schizophrenia

Schizophrenia is a long-term mental health condition that causes a range of different psychological symptoms. These include: hallucinations (hearing or seeing things that do not exist), delusions (unusual beliefs that are not based on reality and often contradict the evidence), muddled thoughts based on the hallucinations or delusions, and changes in behaviour. Doctors describe schizophrenia as a psychotic illness. This means that sometimes a person may not be able to distinguish their own thoughts and ideas from reality.

Our schizophrenia Blogs

Early intervention for psychosis: better outcomes in the short term?

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Emanuele Osimo blogs about the 20-year follow up of the OPUS trial, which tested early intervention services for people with first-episode schizophrenia spectrum disorder.

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‘Hearing Voices’ and self-help groups: hope and support for people who hear voices

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Lorna Collins reflects on a systematic review exploring the benefits of Hearing Voices and other self-help groups for people with auditory hallucinations.

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Predicting treatment-resistant psychosis using routine clinical measures

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Lorna Staines summarises a recent study on predicting treatment-resistant psychosis, which suggests that future risk prediction efforts should seek to consider routinely collected data.

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Genetic risk for schizophrenia is associated with changes in heart structure and function

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Nadine Parker and Ole Andreassen summarise a recent UK population-based cohort study, which looks at the impact of polygenic risk for schizophrenia on cardiac structure and function in over 32,000 people.

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South Asia’s silent struggle: people with severe mental illness suffer high burden of physical illness

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An international group of experts from the University of York CADA Implementation Science Summer School summarise a recent study on the prevalence of physical health conditions and health risk behaviours in people with severe mental illness in South Asia (Bangladesh, India and Pakistan).

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Psychosis and loneliness: overcoming the practical, social and emotional barriers to better relationships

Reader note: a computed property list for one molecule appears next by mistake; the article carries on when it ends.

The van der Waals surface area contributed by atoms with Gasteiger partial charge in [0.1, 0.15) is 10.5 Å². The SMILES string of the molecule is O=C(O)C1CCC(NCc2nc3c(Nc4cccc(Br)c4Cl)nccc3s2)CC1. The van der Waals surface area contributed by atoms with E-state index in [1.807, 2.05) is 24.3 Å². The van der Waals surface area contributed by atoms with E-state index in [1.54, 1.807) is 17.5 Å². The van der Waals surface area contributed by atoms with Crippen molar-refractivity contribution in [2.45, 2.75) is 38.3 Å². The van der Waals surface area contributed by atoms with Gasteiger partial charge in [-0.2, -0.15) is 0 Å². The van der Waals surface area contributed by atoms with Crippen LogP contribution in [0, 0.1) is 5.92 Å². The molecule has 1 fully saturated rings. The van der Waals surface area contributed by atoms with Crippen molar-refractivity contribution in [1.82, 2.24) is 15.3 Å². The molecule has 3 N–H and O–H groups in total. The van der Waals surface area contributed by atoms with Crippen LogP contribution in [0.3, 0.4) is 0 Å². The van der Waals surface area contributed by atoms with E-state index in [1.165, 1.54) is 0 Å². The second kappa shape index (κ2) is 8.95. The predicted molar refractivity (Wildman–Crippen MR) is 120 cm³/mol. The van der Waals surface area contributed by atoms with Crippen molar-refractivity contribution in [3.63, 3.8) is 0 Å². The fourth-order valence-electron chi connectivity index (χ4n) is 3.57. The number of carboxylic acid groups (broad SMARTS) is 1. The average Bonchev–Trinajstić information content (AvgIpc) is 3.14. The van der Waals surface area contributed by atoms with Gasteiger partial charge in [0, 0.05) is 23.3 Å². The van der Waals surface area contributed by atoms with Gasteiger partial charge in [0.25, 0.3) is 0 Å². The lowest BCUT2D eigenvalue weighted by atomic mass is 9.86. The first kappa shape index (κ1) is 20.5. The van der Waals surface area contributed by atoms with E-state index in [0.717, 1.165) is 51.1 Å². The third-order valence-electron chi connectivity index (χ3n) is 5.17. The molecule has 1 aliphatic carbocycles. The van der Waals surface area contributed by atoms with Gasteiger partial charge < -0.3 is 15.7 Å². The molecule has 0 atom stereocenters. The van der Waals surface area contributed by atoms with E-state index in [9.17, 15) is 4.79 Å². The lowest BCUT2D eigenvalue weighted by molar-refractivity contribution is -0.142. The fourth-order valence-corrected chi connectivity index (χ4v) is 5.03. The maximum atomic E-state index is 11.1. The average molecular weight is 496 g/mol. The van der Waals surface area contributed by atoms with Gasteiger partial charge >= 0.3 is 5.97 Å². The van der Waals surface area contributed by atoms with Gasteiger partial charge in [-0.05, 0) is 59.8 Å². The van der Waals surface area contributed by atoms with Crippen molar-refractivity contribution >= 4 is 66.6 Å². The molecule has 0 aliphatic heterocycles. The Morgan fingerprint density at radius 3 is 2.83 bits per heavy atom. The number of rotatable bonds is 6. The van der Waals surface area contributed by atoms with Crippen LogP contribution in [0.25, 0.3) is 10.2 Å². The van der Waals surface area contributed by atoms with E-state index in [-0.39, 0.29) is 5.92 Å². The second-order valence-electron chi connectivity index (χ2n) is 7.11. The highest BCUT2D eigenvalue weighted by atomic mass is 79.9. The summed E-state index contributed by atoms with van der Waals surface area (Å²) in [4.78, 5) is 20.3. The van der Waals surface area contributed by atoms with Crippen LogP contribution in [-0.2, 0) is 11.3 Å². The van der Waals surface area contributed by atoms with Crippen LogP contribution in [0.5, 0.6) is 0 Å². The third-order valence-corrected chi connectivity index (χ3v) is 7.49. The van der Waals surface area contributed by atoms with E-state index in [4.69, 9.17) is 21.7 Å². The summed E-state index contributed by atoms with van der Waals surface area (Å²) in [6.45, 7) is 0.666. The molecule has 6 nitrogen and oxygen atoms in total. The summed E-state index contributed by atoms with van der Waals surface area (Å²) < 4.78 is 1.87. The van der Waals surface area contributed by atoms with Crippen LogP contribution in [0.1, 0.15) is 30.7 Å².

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Hosana Tagomori and Dafni Katsampa review a qualitative study exploring the experience of loneliness among people diagnosed with psychosis.

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Blood-based inflammatory markers in acute vs chronic schizophrenia

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Éimear Foley summarises a recent meta-analysis, which looks at alteration patterns of peripheral concentrations of cytokines and associated inflammatory proteins in acute and chronic stages of schizophrenia.

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People with severe mental health difficulties are more likely to have poor dental health and dental disorders

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Masuma Pervin Mishu summarises an umbrella review on the prevalence of dental disorders among people with severe mental illness.

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Optimal antipsychotic dosing in first-episode schizophrenia: how much is too little, too much, or just right?

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Joe Pierre reports on the first published study exploring the relationship between antipsychotic dose and risk of relapse in first episode schizophrenia, which suggests that standard antipsychotic dosing is best for relapse prevention.

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Uncertainties about stopping or reducing antipsychotics as shared by families

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Amelia Talbot considers a qualitative study that explores family members’ perspectives on reducing or discontinuing antipsychotic medication.

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